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Netanyahu, Elected Likud Leader, Launches Drive to Bring Down Labor

March 26, 1993
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Benjamin Netanyahu, the charismatic politician who won the Likud party primary this week, has lost no time in going on the offensive, telling cheering supporters Thursday he hopes to bring down the Labor-led government as soon as possible.

“We would like to bring early elections,” Netanyahu said after results of Wednesday’s election for chairman of the opposition party were announced.

Netanyahu, 43, received 52.5 percent of the vote, double the number garnered by his archrival, former Foreign Minister David Levy. Levy refused to congratulate Netanyahu after the results were announced Thursday afternoon.

Since just 40 percent of the vote was needed to win the primary outright, a runoff vote was unnecessary.

Knesset member Ze’ev “Benny” Begin received 15 percent of the vote, and Moshe Katsav, a former Cabinet minister, came a distant fourth, with 6.5 percent.

More than 150,000 of the party’s registered members cast ballots Wednesday, amounting to a turnout of 68 percent. That is considered high, since this was the first time the party has held a nationwide primary.

The triumph for Netanyahu, who has served as Israeli ambassador to the United Nations as well as deputy foreign minister, followed a campaign full of mudslinging between the top two contenders.

Netanyahu, who was educated in the United States, ran an American-style campaign and appeared at times to be emulating the down-to-earth, people-to-people campaign style of U.S. President Bill Clinton.

Like Clinton, Netanyahu had to grapple with public scrutiny of his private life. But Netanyahu went a step further than Clinton, confessing on national television that he had been conducting an extramarital affair.


Netanyahu said Thursday evening that as Likud’s leader, he would try to prevent an Israeli withdrawal from the Golan Heights, improve the security situation and bring down the Labor-led government.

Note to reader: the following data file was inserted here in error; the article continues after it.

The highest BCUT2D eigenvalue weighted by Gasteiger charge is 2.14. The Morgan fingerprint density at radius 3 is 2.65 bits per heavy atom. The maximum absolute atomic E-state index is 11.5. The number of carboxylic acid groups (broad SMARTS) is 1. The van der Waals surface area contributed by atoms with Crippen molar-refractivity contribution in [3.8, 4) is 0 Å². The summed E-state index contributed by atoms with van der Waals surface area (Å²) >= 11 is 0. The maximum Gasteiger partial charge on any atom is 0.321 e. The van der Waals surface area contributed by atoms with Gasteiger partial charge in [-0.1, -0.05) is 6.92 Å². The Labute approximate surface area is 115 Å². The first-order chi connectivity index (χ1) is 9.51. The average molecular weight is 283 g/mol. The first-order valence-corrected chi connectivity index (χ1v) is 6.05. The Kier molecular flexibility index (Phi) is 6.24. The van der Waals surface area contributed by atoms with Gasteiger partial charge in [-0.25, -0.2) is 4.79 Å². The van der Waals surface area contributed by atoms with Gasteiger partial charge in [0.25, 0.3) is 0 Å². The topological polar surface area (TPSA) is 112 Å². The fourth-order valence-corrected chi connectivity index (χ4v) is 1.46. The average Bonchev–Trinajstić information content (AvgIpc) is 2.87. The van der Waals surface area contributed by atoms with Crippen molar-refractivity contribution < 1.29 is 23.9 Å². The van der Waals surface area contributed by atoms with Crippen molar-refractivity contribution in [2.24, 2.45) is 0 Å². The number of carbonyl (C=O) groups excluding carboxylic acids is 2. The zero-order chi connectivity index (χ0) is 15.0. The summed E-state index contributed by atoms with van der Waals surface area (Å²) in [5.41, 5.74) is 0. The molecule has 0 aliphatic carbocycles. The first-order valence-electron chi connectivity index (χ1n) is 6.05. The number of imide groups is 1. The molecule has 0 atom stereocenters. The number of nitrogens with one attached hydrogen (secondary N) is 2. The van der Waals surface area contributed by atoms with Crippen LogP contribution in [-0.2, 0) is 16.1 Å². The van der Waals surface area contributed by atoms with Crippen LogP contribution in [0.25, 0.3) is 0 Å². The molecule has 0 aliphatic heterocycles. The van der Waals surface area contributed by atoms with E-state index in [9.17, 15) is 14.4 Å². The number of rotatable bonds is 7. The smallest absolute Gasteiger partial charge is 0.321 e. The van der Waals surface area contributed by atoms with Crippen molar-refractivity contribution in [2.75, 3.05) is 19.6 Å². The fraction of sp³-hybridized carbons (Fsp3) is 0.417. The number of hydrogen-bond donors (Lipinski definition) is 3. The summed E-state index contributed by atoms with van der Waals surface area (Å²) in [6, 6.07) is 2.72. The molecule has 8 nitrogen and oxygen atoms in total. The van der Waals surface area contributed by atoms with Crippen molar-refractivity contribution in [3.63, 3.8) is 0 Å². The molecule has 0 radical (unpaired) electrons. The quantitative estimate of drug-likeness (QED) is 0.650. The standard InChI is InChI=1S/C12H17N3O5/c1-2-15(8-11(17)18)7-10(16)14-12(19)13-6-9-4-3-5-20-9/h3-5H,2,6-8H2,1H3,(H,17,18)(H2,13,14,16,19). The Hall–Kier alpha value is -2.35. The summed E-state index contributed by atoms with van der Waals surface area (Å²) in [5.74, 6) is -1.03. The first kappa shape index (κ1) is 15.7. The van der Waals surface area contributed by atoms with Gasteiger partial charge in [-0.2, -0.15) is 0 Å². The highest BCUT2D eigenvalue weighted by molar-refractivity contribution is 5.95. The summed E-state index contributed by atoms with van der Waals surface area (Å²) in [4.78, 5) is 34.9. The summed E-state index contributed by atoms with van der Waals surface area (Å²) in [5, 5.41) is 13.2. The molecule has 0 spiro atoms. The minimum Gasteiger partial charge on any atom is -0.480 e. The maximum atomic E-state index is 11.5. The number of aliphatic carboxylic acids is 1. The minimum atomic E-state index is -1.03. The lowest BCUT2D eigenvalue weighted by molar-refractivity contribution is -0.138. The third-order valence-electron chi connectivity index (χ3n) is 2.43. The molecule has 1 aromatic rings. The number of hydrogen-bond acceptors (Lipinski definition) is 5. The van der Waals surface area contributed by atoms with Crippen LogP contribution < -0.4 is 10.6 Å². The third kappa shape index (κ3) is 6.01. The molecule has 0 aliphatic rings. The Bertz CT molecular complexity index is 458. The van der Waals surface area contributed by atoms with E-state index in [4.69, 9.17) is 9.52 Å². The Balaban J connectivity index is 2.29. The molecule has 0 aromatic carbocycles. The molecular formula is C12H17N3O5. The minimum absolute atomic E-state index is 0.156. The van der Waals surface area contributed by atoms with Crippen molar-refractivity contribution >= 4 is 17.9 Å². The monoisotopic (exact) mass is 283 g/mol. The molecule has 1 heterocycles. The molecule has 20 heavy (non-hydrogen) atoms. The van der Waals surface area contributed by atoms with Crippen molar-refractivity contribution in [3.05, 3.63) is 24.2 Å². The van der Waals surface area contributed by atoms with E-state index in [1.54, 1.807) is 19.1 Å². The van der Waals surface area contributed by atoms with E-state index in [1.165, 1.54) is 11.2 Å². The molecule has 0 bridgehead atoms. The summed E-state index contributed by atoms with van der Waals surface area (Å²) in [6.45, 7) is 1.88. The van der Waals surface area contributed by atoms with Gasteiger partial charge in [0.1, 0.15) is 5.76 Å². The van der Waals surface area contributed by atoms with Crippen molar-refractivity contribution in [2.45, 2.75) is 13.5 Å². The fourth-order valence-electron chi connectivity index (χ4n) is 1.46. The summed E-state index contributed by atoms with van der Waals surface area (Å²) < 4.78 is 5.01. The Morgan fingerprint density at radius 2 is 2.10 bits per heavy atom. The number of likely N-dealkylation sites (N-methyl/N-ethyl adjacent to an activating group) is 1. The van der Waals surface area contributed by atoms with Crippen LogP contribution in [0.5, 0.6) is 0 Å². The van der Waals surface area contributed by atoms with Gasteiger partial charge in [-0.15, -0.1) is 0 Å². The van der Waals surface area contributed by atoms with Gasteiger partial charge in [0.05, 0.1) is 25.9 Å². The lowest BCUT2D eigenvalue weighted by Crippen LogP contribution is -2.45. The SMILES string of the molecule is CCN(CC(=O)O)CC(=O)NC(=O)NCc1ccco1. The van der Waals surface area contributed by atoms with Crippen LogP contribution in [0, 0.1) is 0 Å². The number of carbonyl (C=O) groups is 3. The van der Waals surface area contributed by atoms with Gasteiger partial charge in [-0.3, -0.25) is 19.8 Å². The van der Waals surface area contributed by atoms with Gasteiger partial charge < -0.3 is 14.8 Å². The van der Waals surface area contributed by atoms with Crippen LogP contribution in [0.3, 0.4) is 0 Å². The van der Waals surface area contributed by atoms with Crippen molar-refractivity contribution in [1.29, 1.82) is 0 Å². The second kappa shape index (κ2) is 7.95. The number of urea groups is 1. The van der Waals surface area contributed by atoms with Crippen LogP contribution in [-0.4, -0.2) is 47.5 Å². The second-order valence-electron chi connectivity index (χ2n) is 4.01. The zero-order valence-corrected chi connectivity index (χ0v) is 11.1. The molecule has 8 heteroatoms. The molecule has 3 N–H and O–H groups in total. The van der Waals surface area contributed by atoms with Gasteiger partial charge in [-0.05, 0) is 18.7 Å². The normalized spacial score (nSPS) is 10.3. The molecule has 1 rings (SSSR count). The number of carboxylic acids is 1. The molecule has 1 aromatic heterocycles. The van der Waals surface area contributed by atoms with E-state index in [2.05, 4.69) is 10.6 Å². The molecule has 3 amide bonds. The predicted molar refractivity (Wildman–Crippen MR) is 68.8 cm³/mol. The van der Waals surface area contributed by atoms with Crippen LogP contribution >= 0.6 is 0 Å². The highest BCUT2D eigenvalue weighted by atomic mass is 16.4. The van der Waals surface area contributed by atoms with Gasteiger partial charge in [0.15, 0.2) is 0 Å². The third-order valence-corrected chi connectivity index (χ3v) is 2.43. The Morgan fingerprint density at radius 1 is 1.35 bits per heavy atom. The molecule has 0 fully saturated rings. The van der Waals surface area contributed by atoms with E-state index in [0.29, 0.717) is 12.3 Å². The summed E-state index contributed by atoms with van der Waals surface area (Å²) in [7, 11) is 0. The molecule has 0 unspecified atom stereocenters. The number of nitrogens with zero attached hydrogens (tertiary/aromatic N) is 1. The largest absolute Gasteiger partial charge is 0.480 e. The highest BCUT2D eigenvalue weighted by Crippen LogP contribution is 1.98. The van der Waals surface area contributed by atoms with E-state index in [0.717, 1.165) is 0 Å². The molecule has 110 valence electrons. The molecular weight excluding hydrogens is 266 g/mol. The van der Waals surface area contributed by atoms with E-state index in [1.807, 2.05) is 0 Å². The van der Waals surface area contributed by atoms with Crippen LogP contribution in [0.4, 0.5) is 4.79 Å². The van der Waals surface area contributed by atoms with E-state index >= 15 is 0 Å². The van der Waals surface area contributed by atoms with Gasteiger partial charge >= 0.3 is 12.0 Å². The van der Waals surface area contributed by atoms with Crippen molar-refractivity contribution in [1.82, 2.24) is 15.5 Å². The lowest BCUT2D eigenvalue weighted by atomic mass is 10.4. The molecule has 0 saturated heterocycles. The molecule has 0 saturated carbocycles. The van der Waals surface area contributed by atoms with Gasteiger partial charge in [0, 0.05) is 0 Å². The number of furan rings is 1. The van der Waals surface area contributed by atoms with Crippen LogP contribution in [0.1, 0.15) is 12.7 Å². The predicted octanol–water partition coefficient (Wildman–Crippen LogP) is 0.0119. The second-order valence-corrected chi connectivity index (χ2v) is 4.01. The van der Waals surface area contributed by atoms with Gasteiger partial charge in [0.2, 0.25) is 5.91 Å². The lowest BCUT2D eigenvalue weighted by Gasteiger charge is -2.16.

“The function of an opposition in a democracy is to make sure the government assumes that (opposition) role as soon as possible,” he said.

“We think there are real questions to put before the people: the questions of security, the questions of the future borders of the State of Israel, the questions of the way we run the economy. All these questions should be brought to the voters as soon as possible and that will be my goal,” said Netanyahu.

Police Inspector General Ya’acov Terner, meanwhile, defended himself against charges he deliberately delayed the results of a police investigation into the “Bibigate” scandal until after the primaries because he felt intimidated by Netanyahu.

The police had pledged to publicize the outcome of a probe into Netanyahu’s allegation he was blackmailed over an extramarital affair by a “Likud higher-up.” Netanyahu never named the blackmailer but implied Levy was behind the plot.

Levy insisted that results of the police investigation would show Netanyahu had lied and would fatally damage his credibility. Levy’s allies said Terner’s delay in releasing the results was a deliberate effort to protect Netanyahu.

But the police chief said the inquiry had been prolonged because new information had surfaced.

Netanyahu refused comment on Levy’s pledge before and after the primary that he would not work with Netanyahu after the “slander” that he had perpetrated.

The newly elected party chairman avoided questions about whether he would apologize to Levy for the innuendo directed against him.

“I think the important thing is to put the divisions of the past behind us,” he said. “We have great challenges ahead, and I hope that all my colleagues will join me.”

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